The Colorado Lege has folded its tents and ridden off into the sunset.
We can all breathe easier again. Our Legislature isn't nearly as
exciting as the one in Texas, but I still think Molly Ivins has the best
description of state government. "The Legislature is, among other
things, the finest free entertainment in Texas. Better than the zoo.
Better than the circus."
Back in 1994 I started a tradition of choosing The Annual Most
Ridiculous Piece of Legislation Award. The first year we had a tie
between the Trout Bill and the Flag Bill. The first blew the rainbow
out of the water and named the Greenback Cutthroat Trout the state
fish. The flag bill required that a flag be on display at all times in
all 33,000 classrooms and courtrooms in our fair state. I honor and
respect the flag, but that kind of silliness demeans it.
The last couple of years the Lege has been so busy trying to control our
personal lives that they barely had time to handle the state government
chores like budget and taxes and transportation . So this year I
continue the slightly changed award to "The Most Ridiculous Piece of
Legislation That We Were Spared."
My number one choice is the Patriotism bill. This is related to the
Flag bill of 1994 and the more recent 10 Commandments bill, and makes
even less sense. It would have required the teachers and students in
every classroom in each public school in the state of Colorado to begin
each school day by reciting aloud the pledge of allegiance to the flag.
By graduation the poor kid would have recited it by rote 2400 times, and
probably would never be able to say it again. You can't create true
patriotism by law. You have to teach it by example and by helping our
children understand our government and their obligation to it. Maybe
the sponsors of the bill should go back to school. Fortunately, the
But if you really want to show your patriotism, another bill that was
defeated would give anyone the right to "display reasonably the U. S.
flag on his or her person. Last week I saw a flag moving down Main
Street on the seat of a pair of pants. Now there was a true patriot,
coming and going!
When the Lege gets to fooling around with modern science and social
issues, it's out of its league. The "two mommies" bill, and another
attempt to define a human being both went down to defeat, for which we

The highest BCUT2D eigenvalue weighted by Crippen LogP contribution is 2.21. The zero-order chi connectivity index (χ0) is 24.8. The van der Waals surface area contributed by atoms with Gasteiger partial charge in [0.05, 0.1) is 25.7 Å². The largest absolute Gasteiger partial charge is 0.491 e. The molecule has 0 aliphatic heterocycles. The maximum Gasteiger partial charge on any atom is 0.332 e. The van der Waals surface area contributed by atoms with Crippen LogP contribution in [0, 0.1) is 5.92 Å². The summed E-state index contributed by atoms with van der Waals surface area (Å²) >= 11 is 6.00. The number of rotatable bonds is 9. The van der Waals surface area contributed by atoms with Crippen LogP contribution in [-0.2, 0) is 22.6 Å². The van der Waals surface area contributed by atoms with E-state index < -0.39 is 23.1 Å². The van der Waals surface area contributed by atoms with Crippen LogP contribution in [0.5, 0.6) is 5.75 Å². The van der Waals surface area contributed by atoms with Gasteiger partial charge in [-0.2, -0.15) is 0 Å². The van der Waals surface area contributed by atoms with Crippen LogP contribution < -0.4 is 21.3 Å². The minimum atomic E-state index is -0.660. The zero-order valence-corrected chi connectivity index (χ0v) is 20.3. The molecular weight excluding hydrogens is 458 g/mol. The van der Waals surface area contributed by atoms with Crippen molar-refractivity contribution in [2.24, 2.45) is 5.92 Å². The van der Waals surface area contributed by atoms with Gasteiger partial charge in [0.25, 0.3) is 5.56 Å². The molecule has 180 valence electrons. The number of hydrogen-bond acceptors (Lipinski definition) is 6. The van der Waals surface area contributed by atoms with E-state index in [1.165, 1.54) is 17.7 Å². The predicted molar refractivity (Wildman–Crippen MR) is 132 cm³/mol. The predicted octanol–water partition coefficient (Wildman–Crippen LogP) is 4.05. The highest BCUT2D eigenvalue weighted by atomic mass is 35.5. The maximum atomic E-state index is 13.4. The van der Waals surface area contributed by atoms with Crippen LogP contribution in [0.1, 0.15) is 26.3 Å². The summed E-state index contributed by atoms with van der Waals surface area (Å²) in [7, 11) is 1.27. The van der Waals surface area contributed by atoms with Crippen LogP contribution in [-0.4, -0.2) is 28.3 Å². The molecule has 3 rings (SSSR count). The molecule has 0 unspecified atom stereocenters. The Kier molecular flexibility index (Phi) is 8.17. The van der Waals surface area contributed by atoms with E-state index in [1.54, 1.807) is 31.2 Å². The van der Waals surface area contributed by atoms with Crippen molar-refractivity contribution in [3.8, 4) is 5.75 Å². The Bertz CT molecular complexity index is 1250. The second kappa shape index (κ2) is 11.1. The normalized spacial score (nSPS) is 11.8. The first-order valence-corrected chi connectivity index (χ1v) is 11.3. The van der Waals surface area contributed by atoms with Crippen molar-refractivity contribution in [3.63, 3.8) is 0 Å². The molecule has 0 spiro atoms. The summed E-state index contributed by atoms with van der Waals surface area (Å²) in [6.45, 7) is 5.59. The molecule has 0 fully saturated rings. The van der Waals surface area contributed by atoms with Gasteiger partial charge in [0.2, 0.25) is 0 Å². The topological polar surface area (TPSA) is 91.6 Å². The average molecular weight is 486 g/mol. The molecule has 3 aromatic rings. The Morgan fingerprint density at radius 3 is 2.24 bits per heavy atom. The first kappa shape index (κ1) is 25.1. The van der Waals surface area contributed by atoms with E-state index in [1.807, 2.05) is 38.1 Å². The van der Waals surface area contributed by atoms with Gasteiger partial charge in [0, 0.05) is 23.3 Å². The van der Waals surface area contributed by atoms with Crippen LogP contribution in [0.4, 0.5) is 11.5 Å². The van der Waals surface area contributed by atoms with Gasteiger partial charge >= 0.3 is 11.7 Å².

owe a debt of gratitude.
But our legislators do work during those 120 days and in spite of all
its flaws our system of government is the best the world has ever known.
All is not serious, though. There were some interesting moments. Four
days before the session was over the State Patrol called a fire drill to
test the state's response plan. Three Republican Senators, including
our own Ron Teck, said that it was a waste of their time and refused to
leave, Later a Democratic colleague moved that a vacancy committee be
formed to replace the three lawmakers "lost" in the fire."
There were other interesting comments.
"Even though Stan (Matsunakak) bought the doughnuts, he glazed over the
subject." Dan Hopkins after 75 minute meeting on transportation.
"I about had to break my gavel block up there." Speaker Doug Dean
scolding members of the Republican Caucus.
Rep Shawn Mitchell, when his committee got off to a slow start while
Middle School students were present said, "If there were any students
here who were aspiring politicians, we cured them of that."
"The amendment I put forward is well within the mental capacity of this
committee to understand." Rep. Mark Paschall during exchange over when
he could amend a bill.
The last word goes to Rep. Gayle Berry, a member of the Joint Budget
committee, who spent a lot of her time poring over numbers. She
commented, "Balancing the budget was one of the major issues of the 2002
session. State revenues continued to decline. It gave deeper meaning
to the adage, 'Those who live by the crystal ball end up eating glass.'